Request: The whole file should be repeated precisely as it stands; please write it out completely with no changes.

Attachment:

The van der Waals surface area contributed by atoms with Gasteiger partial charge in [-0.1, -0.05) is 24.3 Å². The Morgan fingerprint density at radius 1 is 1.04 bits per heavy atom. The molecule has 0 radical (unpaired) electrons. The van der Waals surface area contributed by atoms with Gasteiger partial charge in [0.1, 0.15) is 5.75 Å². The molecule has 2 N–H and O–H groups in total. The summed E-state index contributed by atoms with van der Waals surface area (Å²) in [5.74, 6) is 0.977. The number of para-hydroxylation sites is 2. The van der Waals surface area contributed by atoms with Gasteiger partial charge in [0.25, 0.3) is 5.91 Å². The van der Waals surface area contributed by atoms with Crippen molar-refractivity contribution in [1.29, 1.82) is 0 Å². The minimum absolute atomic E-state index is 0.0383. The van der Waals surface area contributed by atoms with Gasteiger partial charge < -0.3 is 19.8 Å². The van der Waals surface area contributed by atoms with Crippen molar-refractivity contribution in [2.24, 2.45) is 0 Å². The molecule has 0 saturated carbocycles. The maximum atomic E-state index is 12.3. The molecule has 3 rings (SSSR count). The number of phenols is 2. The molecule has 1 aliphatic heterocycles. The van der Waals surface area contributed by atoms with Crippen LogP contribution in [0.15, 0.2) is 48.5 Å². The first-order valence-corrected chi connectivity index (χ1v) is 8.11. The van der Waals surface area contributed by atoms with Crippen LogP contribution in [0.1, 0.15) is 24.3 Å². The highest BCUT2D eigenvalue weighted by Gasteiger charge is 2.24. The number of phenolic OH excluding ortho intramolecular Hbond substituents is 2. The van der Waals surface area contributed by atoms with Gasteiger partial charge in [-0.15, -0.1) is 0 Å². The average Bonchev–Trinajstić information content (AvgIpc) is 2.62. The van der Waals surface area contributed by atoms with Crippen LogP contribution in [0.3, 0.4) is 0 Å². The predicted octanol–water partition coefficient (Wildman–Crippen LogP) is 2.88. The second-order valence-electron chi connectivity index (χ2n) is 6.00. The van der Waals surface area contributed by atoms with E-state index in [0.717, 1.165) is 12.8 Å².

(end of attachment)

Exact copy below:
The van der Waals surface area contributed by atoms with Gasteiger partial charge in [-0.1, -0.05) is 24.3 Å². The Morgan fingerprint density at radius 1 is 1.04 bits per heavy atom. The molecule has 0 radical (unpaired) electrons. The van der Waals surface area contributed by atoms with Gasteiger partial charge in [0.1, 0.15) is 5.75 Å². The molecule has 2 N–H and O–H groups in total. The summed E-state index contributed by atoms with van der Waals surface area (Å²) in [5.74, 6) is 0.977. The number of para-hydroxylation sites is 2. The van der Waals surface area contributed by atoms with Gasteiger partial charge in [0.25, 0.3) is 5.91 Å². The van der Waals surface area contributed by atoms with Crippen molar-refractivity contribution in [1.29, 1.82) is 0 Å². The minimum absolute atomic E-state index is 0.0383. The van der Waals surface area contributed by atoms with Gasteiger partial charge < -0.3 is 19.8 Å². The van der Waals surface area contributed by atoms with Crippen molar-refractivity contribution in [2.24, 2.45) is 0 Å². The molecule has 0 saturated carbocycles. The maximum atomic E-state index is 12.3. The molecule has 3 rings (SSSR count). The number of phenols is 2. The molecule has 1 aliphatic heterocycles. The van der Waals surface area contributed by atoms with Crippen LogP contribution in [0.15, 0.2) is 48.5 Å². The first-order valence-corrected chi connectivity index (χ1v) is 8.11. The van der Waals surface area contributed by atoms with Crippen LogP contribution in [0.1, 0.15) is 24.3 Å². The highest BCUT2D eigenvalue weighted by Gasteiger charge is 2.24. The number of phenolic OH excluding ortho intramolecular Hbond substituents is 2. The van der Waals surface area contributed by atoms with Gasteiger partial charge in [-0.15, -0.1) is 0 Å². The average Bonchev–Trinajstić information content (AvgIpc) is 2.62. The van der Waals surface area contributed by atoms with Crippen LogP contribution in [0.3, 0.4) is 0 Å². The predicted octanol–water partition coefficient (Wildman–Crippen LogP) is 2.88. The second-order valence-electron chi connectivity index (χ2n) is 6.00. The van der Waals surface area contributed by atoms with E-state index in [0.717, 1.165) is 12.8 Å².